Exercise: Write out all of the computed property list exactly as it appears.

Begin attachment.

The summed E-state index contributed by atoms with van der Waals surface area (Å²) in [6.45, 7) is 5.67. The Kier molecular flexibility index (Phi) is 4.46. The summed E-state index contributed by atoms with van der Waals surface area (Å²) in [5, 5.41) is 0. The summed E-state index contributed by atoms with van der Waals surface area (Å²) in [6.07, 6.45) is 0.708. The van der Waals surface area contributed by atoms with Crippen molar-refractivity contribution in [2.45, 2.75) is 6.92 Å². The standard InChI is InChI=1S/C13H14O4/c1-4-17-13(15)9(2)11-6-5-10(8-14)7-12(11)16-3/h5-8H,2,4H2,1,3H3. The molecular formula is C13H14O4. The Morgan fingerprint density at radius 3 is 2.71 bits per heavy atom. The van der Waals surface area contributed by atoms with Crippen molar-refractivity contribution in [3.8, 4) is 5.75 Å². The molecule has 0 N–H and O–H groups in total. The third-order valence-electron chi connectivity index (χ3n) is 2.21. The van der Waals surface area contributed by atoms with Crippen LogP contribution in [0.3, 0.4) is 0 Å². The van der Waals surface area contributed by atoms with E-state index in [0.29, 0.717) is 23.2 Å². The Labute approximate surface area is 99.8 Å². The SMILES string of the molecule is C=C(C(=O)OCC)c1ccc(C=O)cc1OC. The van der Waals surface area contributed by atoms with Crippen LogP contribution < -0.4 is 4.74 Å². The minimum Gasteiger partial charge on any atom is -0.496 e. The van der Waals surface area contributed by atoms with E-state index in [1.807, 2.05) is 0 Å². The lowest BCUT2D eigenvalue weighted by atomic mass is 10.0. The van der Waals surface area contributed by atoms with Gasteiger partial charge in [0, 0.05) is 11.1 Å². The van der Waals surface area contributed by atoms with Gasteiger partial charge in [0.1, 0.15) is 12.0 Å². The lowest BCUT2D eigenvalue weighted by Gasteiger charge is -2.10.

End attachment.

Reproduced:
The summed E-state index contributed by atoms with van der Waals surface area (Å²) in [6.45, 7) is 5.67. The Kier molecular flexibility index (Phi) is 4.46. The summed E-state index contributed by atoms with van der Waals surface area (Å²) in [5, 5.41) is 0. The summed E-state index contributed by atoms with van der Waals surface area (Å²) in [6.07, 6.45) is 0.708. The van der Waals surface area contributed by atoms with Crippen molar-refractivity contribution in [2.45, 2.75) is 6.92 Å². The standard InChI is InChI=1S/C13H14O4/c1-4-17-13(15)9(2)11-6-5-10(8-14)7-12(11)16-3/h5-8H,2,4H2,1,3H3. The molecular formula is C13H14O4. The Morgan fingerprint density at radius 3 is 2.71 bits per heavy atom. The van der Waals surface area contributed by atoms with Crippen molar-refractivity contribution in [3.8, 4) is 5.75 Å². The molecule has 0 N–H and O–H groups in total. The third-order valence-electron chi connectivity index (χ3n) is 2.21. The van der Waals surface area contributed by atoms with Crippen LogP contribution in [0.3, 0.4) is 0 Å². The van der Waals surface area contributed by atoms with E-state index in [0.29, 0.717) is 23.2 Å². The Labute approximate surface area is 99.8 Å². The SMILES string of the molecule is C=C(C(=O)OCC)c1ccc(C=O)cc1OC. The van der Waals surface area contributed by atoms with Crippen LogP contribution < -0.4 is 4.74 Å². The minimum Gasteiger partial charge on any atom is -0.496 e. The van der Waals surface area contributed by atoms with E-state index in [1.807, 2.05) is 0 Å². The lowest BCUT2D eigenvalue weighted by atomic mass is 10.0. The van der Waals surface area contributed by atoms with Gasteiger partial charge in [0, 0.05) is 11.1 Å². The van der Waals surface area contributed by atoms with Gasteiger partial charge in [0.1, 0.15) is 12.0 Å². The lowest BCUT2D eigenvalue weighted by Gasteiger charge is -2.10.